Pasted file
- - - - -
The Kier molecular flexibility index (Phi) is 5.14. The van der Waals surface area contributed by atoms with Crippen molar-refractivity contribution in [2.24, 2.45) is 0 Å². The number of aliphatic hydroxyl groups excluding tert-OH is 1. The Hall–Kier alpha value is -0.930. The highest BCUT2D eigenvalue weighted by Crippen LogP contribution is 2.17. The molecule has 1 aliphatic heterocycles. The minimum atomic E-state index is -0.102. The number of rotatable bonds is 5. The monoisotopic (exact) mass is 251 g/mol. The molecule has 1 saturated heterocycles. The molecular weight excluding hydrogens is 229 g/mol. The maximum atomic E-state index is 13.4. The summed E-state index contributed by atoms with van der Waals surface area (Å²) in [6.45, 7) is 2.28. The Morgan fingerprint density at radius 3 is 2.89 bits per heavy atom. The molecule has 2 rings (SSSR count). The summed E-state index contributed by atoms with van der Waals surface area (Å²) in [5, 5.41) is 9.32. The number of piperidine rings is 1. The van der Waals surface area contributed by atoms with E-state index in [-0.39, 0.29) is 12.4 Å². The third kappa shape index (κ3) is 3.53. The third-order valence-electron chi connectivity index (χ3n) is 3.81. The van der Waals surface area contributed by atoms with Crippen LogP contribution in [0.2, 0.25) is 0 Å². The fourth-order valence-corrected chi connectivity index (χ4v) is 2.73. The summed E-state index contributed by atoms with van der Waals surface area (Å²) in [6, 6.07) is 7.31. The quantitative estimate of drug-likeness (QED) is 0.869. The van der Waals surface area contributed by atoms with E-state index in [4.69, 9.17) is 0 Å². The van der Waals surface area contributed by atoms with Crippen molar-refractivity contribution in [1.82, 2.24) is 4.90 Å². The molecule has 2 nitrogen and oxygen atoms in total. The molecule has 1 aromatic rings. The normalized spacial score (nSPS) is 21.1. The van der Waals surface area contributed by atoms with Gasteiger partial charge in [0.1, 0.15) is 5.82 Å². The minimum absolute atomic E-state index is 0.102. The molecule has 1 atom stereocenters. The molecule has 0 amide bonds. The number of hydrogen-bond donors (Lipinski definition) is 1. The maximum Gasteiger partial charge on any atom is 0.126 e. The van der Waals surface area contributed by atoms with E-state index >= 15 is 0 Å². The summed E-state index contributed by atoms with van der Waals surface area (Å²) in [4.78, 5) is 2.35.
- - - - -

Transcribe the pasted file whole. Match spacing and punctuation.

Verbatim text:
The Kier molecular flexibility index (Phi) is 5.14. The van der Waals surface area contributed by atoms with Crippen molar-refractivity contribution in [2.24, 2.45) is 0 Å². The number of aliphatic hydroxyl groups excluding tert-OH is 1. The Hall–Kier alpha value is -0.930. The highest BCUT2D eigenvalue weighted by Crippen LogP contribution is 2.17. The molecule has 1 aliphatic heterocycles. The minimum atomic E-state index is -0.102. The number of rotatable bonds is 5. The monoisotopic (exact) mass is 251 g/mol. The molecule has 1 saturated heterocycles. The molecular weight excluding hydrogens is 229 g/mol. The maximum atomic E-state index is 13.4. The summed E-state index contributed by atoms with van der Waals surface area (Å²) in [6.45, 7) is 2.28. The Morgan fingerprint density at radius 3 is 2.89 bits per heavy atom. The molecule has 2 rings (SSSR count). The summed E-state index contributed by atoms with van der Waals surface area (Å²) in [5, 5.41) is 9.32. The number of piperidine rings is 1. The van der Waals surface area contributed by atoms with E-state index in [-0.39, 0.29) is 12.4 Å². The third kappa shape index (κ3) is 3.53. The third-order valence-electron chi connectivity index (χ3n) is 3.81. The van der Waals surface area contributed by atoms with Crippen LogP contribution in [0.2, 0.25) is 0 Å². The fourth-order valence-corrected chi connectivity index (χ4v) is 2.73. The summed E-state index contributed by atoms with van der Waals surface area (Å²) in [6, 6.07) is 7.31. The quantitative estimate of drug-likeness (QED) is 0.869. The van der Waals surface area contributed by atoms with E-state index in [4.69, 9.17) is 0 Å². The van der Waals surface area contributed by atoms with Crippen molar-refractivity contribution in [1.82, 2.24) is 4.90 Å². The molecule has 2 nitrogen and oxygen atoms in total. The molecule has 1 aromatic rings. The normalized spacial score (nSPS) is 21.1. The van der Waals surface area contributed by atoms with Gasteiger partial charge in [0.1, 0.15) is 5.82 Å². The minimum absolute atomic E-state index is 0.102. The molecule has 1 atom stereocenters. The molecule has 0 amide bonds. The number of hydrogen-bond donors (Lipinski definition) is 1. The maximum Gasteiger partial charge on any atom is 0.126 e. The van der Waals surface area contributed by atoms with E-state index >= 15 is 0 Å². The summed E-state index contributed by atoms with van der Waals surface area (Å²) in [4.78, 5) is 2.35.